Quick pickled radishes

The word ‘pickle’ tickles my fancy. For starters, it rhymes with ‘fickle’, ‘trickle’ and ‘sickle.’ (Not a word that I have had many chances to use, up until now.) Its origin appears to derive from the Dutch word ‘peckel’ which historically referred to a vinegary brine or spicy sauce, not an actual pickled vegetable. In Britain, a pickle is a relish made of chopped veggies or fruit preserved in vinegar. In the US and Canada, a pickle is widely thought of as a cucumber preserved in brine. In these here parts and in much of my foodie reading, we now seem to refer to pickles as any vegetable that has undergone the pickling process.

Getting ‘pickled’ also alludes to partaking of too many alcoholic beverages resulting in inebriation. Finally, all of this pondering leads me to the delightfully old-school sounding idiom ‘in a pickle’. Meaning to find oneself in a quandary, difficulty, tight spot or jam. (Now this is getting confusing.) Certainly a state that all of us who are undertaking the human experience, find ourselves in at one point or another. When I find myself in a pickle (the idiom, not swimming in a giant bowl of vinegary liquid), nothing soothes my troubled soul as much as spending quality time in the kitchen. Making your own preserves is a highly satisfying process. The radish and myself are good friends. This crisp, peppery root vegetable adds zing to my salads and is a favourite snack when sprinkled with a smidgen of salt. It is also delicious when pickled.

This is a quick pickle, meaning you do not need to sterilise the jars and process them in a boiling water bath to ensure shelf stability. They need to be refrigerated and are at their best when eaten in the first few days after making. These rosy-hued radishes sing with a gentle hum of chilli heat and an earthiness from the Indian spices. To add freshness and zing, pop them in salads, sandwiches, tacos or burgers. Also delicious as a condiment with cured meats, cheeses and alongside curries and casseroles.


1 bunch radishes
1/2 cup sherry or red wine vinegar
1/4 cup water
2 tbl granulated sugar
1 1/2 tsps sea salt
1 tsp whole coriander seeds
1 tsp whole cumin seeds
1/2 tsp brown mustard seeds
1/2 tsp whole black peppercorns
1/4 tsp chilli flakes

Wash the radishes then remove the green leafy tops, the bottoms and any hairy bits. Using a sharp knife or a mandolin (please use the guard and watch your fingers!), slice them very finely and pack them into a jar. I used a medium sized Weck jar that takes about 500ml of liquid.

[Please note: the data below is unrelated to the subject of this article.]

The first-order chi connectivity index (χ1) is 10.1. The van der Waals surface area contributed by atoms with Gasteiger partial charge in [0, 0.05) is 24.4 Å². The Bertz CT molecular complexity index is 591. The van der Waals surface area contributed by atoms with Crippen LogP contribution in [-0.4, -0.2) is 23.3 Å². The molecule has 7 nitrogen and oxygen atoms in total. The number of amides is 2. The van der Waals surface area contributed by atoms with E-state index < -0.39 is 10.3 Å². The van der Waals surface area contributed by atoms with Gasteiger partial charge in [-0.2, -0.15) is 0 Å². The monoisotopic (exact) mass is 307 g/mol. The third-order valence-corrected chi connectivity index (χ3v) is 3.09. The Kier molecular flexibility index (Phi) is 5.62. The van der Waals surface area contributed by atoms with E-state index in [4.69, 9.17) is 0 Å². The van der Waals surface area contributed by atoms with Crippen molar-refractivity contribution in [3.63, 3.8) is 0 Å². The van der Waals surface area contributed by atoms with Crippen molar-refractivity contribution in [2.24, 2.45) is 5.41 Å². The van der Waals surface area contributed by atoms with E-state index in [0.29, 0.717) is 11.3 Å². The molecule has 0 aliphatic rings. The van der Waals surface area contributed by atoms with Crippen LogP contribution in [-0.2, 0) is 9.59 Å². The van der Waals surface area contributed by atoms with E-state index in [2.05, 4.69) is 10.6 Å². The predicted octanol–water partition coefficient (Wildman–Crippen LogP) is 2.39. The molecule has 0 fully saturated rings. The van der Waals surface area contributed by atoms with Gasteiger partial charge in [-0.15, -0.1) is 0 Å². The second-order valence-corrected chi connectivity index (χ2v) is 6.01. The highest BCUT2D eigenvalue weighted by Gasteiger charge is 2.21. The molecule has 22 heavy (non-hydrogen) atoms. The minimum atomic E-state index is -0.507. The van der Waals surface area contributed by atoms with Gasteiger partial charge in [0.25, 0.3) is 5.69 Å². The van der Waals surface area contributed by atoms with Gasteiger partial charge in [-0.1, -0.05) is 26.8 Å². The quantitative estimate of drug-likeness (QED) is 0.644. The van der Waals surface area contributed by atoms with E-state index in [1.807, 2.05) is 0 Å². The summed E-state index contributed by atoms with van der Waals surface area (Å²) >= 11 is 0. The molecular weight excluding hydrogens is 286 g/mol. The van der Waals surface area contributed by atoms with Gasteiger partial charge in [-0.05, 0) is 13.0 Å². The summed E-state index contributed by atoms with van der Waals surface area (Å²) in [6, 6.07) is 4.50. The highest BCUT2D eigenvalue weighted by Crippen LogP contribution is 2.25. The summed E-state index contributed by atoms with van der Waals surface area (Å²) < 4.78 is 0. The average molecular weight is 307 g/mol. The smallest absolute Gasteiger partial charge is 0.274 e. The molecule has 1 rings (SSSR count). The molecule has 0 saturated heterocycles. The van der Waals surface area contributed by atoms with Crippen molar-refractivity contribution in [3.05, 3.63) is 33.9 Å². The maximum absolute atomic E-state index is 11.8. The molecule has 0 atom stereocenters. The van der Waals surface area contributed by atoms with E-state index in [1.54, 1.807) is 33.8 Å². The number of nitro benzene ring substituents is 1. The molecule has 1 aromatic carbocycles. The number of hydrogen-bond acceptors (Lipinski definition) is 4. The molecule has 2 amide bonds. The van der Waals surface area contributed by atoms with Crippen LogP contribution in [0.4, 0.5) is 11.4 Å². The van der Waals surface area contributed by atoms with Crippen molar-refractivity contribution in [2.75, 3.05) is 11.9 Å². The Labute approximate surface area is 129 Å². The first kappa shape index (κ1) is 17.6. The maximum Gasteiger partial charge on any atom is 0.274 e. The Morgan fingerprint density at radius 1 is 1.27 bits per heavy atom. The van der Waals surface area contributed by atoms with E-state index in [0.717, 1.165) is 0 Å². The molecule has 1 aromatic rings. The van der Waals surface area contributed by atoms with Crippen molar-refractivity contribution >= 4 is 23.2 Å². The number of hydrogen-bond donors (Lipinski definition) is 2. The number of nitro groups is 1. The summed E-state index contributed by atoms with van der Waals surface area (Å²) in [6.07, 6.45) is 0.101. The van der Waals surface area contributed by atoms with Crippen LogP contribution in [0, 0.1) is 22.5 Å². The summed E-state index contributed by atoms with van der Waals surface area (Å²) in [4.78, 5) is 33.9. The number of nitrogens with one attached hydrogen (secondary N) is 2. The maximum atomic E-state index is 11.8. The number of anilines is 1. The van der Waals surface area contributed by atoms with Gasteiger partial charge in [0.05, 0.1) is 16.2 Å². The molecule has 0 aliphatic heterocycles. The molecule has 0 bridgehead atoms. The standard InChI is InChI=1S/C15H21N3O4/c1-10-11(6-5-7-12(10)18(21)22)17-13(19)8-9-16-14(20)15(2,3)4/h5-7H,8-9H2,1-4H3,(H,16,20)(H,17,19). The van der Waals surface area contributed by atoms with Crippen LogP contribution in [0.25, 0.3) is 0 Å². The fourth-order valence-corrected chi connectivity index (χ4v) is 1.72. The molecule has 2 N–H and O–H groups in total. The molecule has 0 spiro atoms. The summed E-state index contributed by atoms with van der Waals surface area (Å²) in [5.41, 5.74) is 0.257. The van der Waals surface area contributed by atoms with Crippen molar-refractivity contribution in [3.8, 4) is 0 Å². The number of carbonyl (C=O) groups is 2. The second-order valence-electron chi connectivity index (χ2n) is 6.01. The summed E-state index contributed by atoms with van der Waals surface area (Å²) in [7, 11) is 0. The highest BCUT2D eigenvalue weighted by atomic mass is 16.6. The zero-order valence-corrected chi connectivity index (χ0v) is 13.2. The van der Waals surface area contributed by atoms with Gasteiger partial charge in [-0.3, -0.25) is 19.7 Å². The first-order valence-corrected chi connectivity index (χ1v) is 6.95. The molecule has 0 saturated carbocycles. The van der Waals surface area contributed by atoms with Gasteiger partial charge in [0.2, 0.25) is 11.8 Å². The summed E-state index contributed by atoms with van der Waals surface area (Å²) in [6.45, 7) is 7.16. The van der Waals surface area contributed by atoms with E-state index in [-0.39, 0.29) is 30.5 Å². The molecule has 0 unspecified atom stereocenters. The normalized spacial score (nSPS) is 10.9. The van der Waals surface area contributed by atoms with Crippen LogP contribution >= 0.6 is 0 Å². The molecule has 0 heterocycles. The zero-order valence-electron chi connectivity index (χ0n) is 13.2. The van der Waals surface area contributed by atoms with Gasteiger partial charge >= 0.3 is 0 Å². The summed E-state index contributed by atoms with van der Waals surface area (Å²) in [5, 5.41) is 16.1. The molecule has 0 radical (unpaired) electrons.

In a small saucepan, combine all of the other ingredients and cook over a medium heat. Bring to the boil, stirring occasionally until the sugar has dissolved. Remove from the heat and let it cool down for about ten minutes.
Pour the brining liquid into the jar, ensuring that the radishes are covered with the liquid.
Let the pickles cool down to room temperature then cover, shake or rotate the jar gently to ensure that the spices are coating all of the radishes and refrigerate the pickles for at least 1 day before using.
They can last up to five days but they are at their best and crunchiest for the first few days.
Serve on a salad, alongside curries, as an extra taco condiment, with burgers, as part of a sandwich filling or alongside a sandwich.

Cooking Notes: it is important to use pure sea salt and not table salt as additives can make the pickling liquid cloudy.

A Cheergerm adaptation of a bunch of different recipes.

29 thoughts on “Quick pickled radishes

  1. I love the word pickle almost as much as I love eating pickles ๐Ÿ™‚ Before Miss10 was born we nicknamed her Pickle – nothing to do with cravings as I have scoffed pickles my whole life, but more to do with a pregnancy urine test and nowhere to stash the sample save for an empty pickle jar ๐Ÿ˜‰ #classy

  2. These look and sound beautiful, but I have a thing about all things vinegary, so tend to avoid pickles. I know I’m probably missing a culinary feast, especially with these, but it’s just something my palate doesn’t cope well with; also fermented foods.

  3. I cannot keep pickles (American usage) very long as husband always ‘picks’ at them – yet another play on a very fun word! And I cannot hear the word without thinking of the lyrics to the song: “I don’t want a pickle, just wanna ride on my motor-cicle…”

  4. Love this! I prefer the refrigerator pickles because they are so easy and quick. I think your recipe would work well with turnips too. And what a lovely color is produced in the process! Yet another form of pink which the gentlemen can enjoy ๐Ÿ™‚

  5. A.PROMPTreply

    I’ve gotten quite a tickle from your recipe to pickle! Most impressed that you even have shortcuts around otherwise lengthy processes!

  6. This kind of pickling appeals to me because it is quick and easy. I have memories of my mother labouring over pickled beans and cucumbers on hot summer days, jars sterilizing in a cauldron of boiling water, windows steamed over. Yes, this recipe looks easy and yummy!

    • That kind of pickling is intense and super worthy, must have been hot in that kitchen! This really is so much easier and provides some quick zing! (I would love to have a garden that provides all that goodness. Maybe one day!)

  7. What a pickle! Food idioms seem to be making the WP rounds – plum, pie, cake are all with different meanings. Will add pickle to the list. Love this radish pickle – like one I made once with white turnips and beetroot. Easy peasy. Come to think of it, pea idioms might be another one to add to that list.

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